*For a month, I avoided wheat, dairy, almonds and sugar.  Now that the month is over I’m adding a new food group for just three days and then waiting two more days to see if I can note any reaction.  So far, I added back in wheat.  The only response I’ve noticed is a bit of gas.  Not very ladylike perhaps, but not the worst reaction.  Will I keep wheat in my diet?  Maybe on occasion, but I didn’t particularly miss it.  When I reintroduced wheat-laden foods, I realized most of them weren’t healthy or particularly enjoyable.  I eat crackers mindlessly and that’s not good.  I stopped eating toast with peanut butter as a snack and switched to apple slices and sunflower butter.  As I test the foods I show a sensitivity to, I plan to be more mindful of how healthy that food is and if I really like it.

*Reading labels isn’t so bad.  In the beginning of the diet, I was thoroughly annoyed that I had to read every food label for items like sugar and almonds.  It made me realize, especially with sugar, that there are ingredients in foods that really aren’t necessary.  Bacon without sugar is just as good, if not better than bacon made with sugar.  I plan to keep buying sugar-free bacon as well as the vegan Caesar salad dressing I discovered.  If I keep sugar as just a “sometime food” as opposed to an everyday food, I know I’ll continue to feel better.

*Making meals from scratch is getting easier.  To eliminate sugar from my diet, I found it easy to make some foods instead of buying prepared foods.  Yes, it takes more work to make meatloaf than to throw a preseasoned meat in a crock pot, but I got into the hang of it.  My Pinterest food page has more recipes for me to draw from.  I’m still searching for new recipes, but I’m more confident in my cooking skills.

*I feel a bit like a cavewoman with the meat I’m eating, but that’s a good thing.  Since my iron was at 2 when the range is 10 to 232, I knew I needed to eat more iron in addition to taking supplements.  While I didn’t follow through on my nutritionist’s suggestion of adding liver to my meatloaf, I did eat more red meat than in the past.  I’m happy to share in a month my iron went up to an 8.  While it’s improving I did have my first IV iron infusion this past weekend.  It was really easy actually and I didn’t have any reaction.  I’m going for a second one later this week and we’ll see what happens from there.  My symptoms of itchy skin and fatigue are gone, so unless eating a certain food bothers me when I reintroduce it, I think my low iron levels were causing them.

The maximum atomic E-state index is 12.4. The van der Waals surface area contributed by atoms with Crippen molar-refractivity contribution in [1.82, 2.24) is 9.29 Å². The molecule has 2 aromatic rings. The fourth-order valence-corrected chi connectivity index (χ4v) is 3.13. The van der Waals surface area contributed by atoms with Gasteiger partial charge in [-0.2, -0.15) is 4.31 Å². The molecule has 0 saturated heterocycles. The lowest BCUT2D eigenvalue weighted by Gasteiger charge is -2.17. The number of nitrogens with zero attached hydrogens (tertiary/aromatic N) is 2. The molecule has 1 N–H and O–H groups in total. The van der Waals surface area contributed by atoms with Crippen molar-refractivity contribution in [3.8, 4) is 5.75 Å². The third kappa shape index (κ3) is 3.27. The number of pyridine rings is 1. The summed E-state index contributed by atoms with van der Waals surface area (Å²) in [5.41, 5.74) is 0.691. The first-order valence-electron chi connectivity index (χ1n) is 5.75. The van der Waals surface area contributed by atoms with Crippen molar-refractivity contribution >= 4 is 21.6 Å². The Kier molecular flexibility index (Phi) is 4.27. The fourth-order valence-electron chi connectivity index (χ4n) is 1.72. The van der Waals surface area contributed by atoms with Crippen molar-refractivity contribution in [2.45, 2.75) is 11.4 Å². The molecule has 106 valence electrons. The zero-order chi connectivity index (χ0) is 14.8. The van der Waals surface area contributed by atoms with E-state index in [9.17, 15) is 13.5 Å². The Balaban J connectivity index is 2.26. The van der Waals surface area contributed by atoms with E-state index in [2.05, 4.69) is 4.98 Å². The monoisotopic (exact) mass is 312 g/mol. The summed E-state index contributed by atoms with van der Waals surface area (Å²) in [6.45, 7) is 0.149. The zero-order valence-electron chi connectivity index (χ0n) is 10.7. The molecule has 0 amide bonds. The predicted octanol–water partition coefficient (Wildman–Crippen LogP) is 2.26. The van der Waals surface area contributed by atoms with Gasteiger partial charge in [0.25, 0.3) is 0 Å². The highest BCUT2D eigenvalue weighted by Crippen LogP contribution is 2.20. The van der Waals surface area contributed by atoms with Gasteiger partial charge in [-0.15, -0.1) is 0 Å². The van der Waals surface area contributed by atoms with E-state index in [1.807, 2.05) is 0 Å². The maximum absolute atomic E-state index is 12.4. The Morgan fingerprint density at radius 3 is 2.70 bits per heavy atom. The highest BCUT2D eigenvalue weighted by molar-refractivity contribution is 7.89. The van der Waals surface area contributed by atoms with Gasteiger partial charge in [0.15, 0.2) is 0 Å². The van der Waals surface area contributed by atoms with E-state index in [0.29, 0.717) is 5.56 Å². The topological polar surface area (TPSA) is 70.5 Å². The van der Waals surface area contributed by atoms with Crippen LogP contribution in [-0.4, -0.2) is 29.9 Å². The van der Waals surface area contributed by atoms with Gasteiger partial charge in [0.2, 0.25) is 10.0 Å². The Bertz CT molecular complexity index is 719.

*An elimination diet is more than just finding out which foods are causing issues, it helps reset your eating habits.  For me, this past month was a good reminder that I need to eat mindfully.  Making better choices like eating less processed foods and more whole foods is making me feel better, I’m sure.  Also, even if I’m eating healthy foods, I need to watch the amount.  Macadamia nuts are better than chips, but they still have calories, so you can’t eat them mindlessly. This month has been a bit of reset to my old ways of eating after I had gastric sleeve surgery and with my four-year anniversary two months away, it’s been a good reminder of how I need to eat to continue to be healthy.

*Along with the diet, I began working out with my trainer with the initial goal of improving my running.  Yes, it’s improved my running!  When I first started, H., had me run 1.5 miles for a baseline.  I ran that same 1.5 miles last Friday and I’m excited to report I did it without walking.  As I’ve mentioned in many blogs, I’ve been a runner/walker since I started my weight loss journey.  And let me say that I think there is nothing wrong with doing intervals.  If you’re moving, you’re doing great!  For me, I wanted to improve my pace and see if I could improve my stamina.  After a month of twice weekly workouts and a day or two of working out on my own, I’m excited to say I ran that same 1.5 miles without walking and beat my original time by 1:09 minutes.  I will never forget when I started the Couch to 5K program, my pace was 18:30 minutes per mile.  Four years later, my new pace is 12:07 per mile.  My body can do more than I ever thought it could!